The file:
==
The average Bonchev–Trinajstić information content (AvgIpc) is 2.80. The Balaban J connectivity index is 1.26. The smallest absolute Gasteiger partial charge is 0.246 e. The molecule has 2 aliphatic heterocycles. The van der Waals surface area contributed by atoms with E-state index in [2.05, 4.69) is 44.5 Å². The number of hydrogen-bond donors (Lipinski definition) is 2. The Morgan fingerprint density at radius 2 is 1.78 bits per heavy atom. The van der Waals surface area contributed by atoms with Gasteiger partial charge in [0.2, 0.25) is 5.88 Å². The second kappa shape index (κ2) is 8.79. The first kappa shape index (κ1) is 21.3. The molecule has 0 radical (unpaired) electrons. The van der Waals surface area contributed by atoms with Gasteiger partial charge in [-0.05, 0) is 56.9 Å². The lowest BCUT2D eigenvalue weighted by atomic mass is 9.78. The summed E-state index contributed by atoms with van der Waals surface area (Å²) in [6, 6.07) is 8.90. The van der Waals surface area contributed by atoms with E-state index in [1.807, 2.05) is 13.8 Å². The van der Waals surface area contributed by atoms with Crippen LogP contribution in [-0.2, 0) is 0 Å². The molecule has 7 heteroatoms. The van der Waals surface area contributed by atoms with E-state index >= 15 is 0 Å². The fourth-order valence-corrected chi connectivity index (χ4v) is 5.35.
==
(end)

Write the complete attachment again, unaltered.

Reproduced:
The average Bonchev–Trinajstić information content (AvgIpc) is 2.80. The Balaban J connectivity index is 1.26. The smallest absolute Gasteiger partial charge is 0.246 e. The molecule has 2 aliphatic heterocycles. The van der Waals surface area contributed by atoms with E-state index in [2.05, 4.69) is 44.5 Å². The number of hydrogen-bond donors (Lipinski definition) is 2. The Morgan fingerprint density at radius 2 is 1.78 bits per heavy atom. The van der Waals surface area contributed by atoms with Gasteiger partial charge in [0.2, 0.25) is 5.88 Å². The second kappa shape index (κ2) is 8.79. The first kappa shape index (κ1) is 21.3. The molecule has 0 radical (unpaired) electrons. The van der Waals surface area contributed by atoms with Gasteiger partial charge in [-0.05, 0) is 56.9 Å². The lowest BCUT2D eigenvalue weighted by atomic mass is 9.78. The summed E-state index contributed by atoms with van der Waals surface area (Å²) in [6, 6.07) is 8.90. The van der Waals surface area contributed by atoms with E-state index in [1.807, 2.05) is 13.8 Å². The van der Waals surface area contributed by atoms with Crippen LogP contribution in [-0.2, 0) is 0 Å². The molecule has 7 heteroatoms. The van der Waals surface area contributed by atoms with E-state index >= 15 is 0 Å². The fourth-order valence-corrected chi connectivity index (χ4v) is 5.35.